The Disadvantages of Jatropha
Jatrophas are popular tropical garden specimens due to their dark green foliage and robust pink-to-red blooms. There are many biodiesel energy proponents that are hoping jatropha will be the miracle biodiesel source for countries that want to reduce their diesel imports, according to the ECHO website. However, both as a garden specimen and as an alternative energy source, jatropha has quite a few limiting factors.
Uganda and other countries are exploring the use of Jatropha curcas nuts for biodiesel fuel production in order to lessen their dependence in imported oil. One disadvantage is that jatropha is toxic to livestock, which the multitudes of tenant farmers raise for their often meager sustenance. Most of the Jatropha plant is also toxic to humans, and so biodiesel pioneers are attempting to find a plant that is useful for food and livestock feed as well as biodiesel fuel. Jatropha also does not produce well on marginal farmland, and this is the majority of the farmland being offered for jatropha production. Without massive soil nutrient inputs, jatropha is not a cost-effective alternative to imported oil, according to the ECHO website.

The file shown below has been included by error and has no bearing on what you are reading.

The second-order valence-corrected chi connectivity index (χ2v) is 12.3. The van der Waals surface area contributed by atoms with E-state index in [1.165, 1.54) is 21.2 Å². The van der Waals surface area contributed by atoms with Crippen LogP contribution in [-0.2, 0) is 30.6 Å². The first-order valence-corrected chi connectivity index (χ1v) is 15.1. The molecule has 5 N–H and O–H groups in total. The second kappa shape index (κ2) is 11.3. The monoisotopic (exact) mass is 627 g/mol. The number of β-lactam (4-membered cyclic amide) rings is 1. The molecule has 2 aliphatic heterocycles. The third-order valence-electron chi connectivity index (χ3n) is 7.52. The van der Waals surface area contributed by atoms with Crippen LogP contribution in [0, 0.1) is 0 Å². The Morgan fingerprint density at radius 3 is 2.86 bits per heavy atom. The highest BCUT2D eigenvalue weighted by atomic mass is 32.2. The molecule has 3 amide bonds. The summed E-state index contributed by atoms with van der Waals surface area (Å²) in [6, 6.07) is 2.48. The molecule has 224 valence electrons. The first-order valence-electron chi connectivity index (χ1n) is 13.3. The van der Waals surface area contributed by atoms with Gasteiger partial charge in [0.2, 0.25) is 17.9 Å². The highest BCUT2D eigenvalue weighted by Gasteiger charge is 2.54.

For gardeners who want to enjoy the deep green foliage and red blooms of the ornamental jatropha plant, climate has to be taken into account. Jatropha is not hardy, but grows large. Growing jatropha indoors can be problematic due to the immense size of adult jatropha, especially because it keeps getting larger as it ages. Moving jatrophas indoors during inclement weather is possible, but the size and weight of the plant can be limiting factors.
Host for Disease
Root rot, leaf spot and fungal rust diseases have all been reported Jatropha plants. All cause plant damage, and root rot can be fatal to the plant. Cassava superlongation disease and the African cassava mosaic virus are both hosted by Jatrophas. In Africa and parts of South America, these diseases have devastated cassava food crops. In some areas, more than half of the cassava crop has been lost due to the African cassava mosaic virus.
Jatropha curcas has poisonous fruit and seeds. Ingestion can cause digestive irritation, including diarrhea and nausea. The University of Purdue warns that children may also experience depression and collapse. The poisoning may even cause death. According to the University of Florida Extension Service, all parts of Jatropha multifida are poisonous.